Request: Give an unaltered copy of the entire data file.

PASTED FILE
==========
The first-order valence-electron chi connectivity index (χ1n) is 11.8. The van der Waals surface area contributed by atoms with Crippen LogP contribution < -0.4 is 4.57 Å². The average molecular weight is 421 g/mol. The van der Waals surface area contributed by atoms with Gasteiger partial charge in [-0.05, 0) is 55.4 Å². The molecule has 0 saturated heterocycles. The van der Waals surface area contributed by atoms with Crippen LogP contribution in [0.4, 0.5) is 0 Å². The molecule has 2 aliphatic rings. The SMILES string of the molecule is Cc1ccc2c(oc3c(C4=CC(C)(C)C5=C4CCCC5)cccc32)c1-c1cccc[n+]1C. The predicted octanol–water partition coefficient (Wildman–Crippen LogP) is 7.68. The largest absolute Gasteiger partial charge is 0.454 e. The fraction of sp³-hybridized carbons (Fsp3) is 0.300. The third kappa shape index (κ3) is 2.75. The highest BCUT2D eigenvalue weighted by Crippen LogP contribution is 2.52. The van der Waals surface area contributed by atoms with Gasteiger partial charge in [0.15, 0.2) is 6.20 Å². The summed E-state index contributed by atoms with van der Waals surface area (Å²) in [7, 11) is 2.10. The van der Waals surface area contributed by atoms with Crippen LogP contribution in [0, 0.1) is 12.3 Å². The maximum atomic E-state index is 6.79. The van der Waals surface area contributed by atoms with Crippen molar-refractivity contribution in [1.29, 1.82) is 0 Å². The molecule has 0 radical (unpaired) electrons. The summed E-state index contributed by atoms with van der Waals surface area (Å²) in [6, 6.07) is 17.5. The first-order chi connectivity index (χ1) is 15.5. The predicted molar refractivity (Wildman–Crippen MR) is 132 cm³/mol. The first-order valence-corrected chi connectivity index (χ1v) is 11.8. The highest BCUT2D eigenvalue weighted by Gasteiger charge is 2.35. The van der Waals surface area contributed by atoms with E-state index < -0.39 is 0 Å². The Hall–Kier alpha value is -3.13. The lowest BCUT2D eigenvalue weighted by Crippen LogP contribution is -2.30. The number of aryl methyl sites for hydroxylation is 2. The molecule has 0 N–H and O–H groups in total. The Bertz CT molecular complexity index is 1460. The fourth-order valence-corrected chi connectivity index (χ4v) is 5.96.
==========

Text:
The first-order valence-electron chi connectivity index (χ1n) is 11.8. The van der Waals surface area contributed by atoms with Crippen LogP contribution < -0.4 is 4.57 Å². The average molecular weight is 421 g/mol. The van der Waals surface area contributed by atoms with Gasteiger partial charge in [-0.05, 0) is 55.4 Å². The molecule has 0 saturated heterocycles. The van der Waals surface area contributed by atoms with Crippen LogP contribution in [0.4, 0.5) is 0 Å². The molecule has 2 aliphatic rings. The SMILES string of the molecule is Cc1ccc2c(oc3c(C4=CC(C)(C)C5=C4CCCC5)cccc32)c1-c1cccc[n+]1C. The predicted octanol–water partition coefficient (Wildman–Crippen LogP) is 7.68. The largest absolute Gasteiger partial charge is 0.454 e. The fraction of sp³-hybridized carbons (Fsp3) is 0.300. The third kappa shape index (κ3) is 2.75. The highest BCUT2D eigenvalue weighted by Crippen LogP contribution is 2.52. The van der Waals surface area contributed by atoms with Gasteiger partial charge in [0.15, 0.2) is 6.20 Å². The summed E-state index contributed by atoms with van der Waals surface area (Å²) in [7, 11) is 2.10. The van der Waals surface area contributed by atoms with Crippen LogP contribution in [0, 0.1) is 12.3 Å². The maximum atomic E-state index is 6.79. The van der Waals surface area contributed by atoms with Crippen molar-refractivity contribution in [1.29, 1.82) is 0 Å². The molecule has 0 radical (unpaired) electrons. The summed E-state index contributed by atoms with van der Waals surface area (Å²) in [6, 6.07) is 17.5. The first-order chi connectivity index (χ1) is 15.5. The predicted molar refractivity (Wildman–Crippen MR) is 132 cm³/mol. The first-order valence-corrected chi connectivity index (χ1v) is 11.8. The highest BCUT2D eigenvalue weighted by Gasteiger charge is 2.35. The van der Waals surface area contributed by atoms with E-state index < -0.39 is 0 Å². The Hall–Kier alpha value is -3.13. The lowest BCUT2D eigenvalue weighted by Crippen LogP contribution is -2.30. The number of aryl methyl sites for hydroxylation is 2. The molecule has 0 N–H and O–H groups in total. The Bertz CT molecular complexity index is 1460. The fourth-order valence-corrected chi connectivity index (χ4v) is 5.96.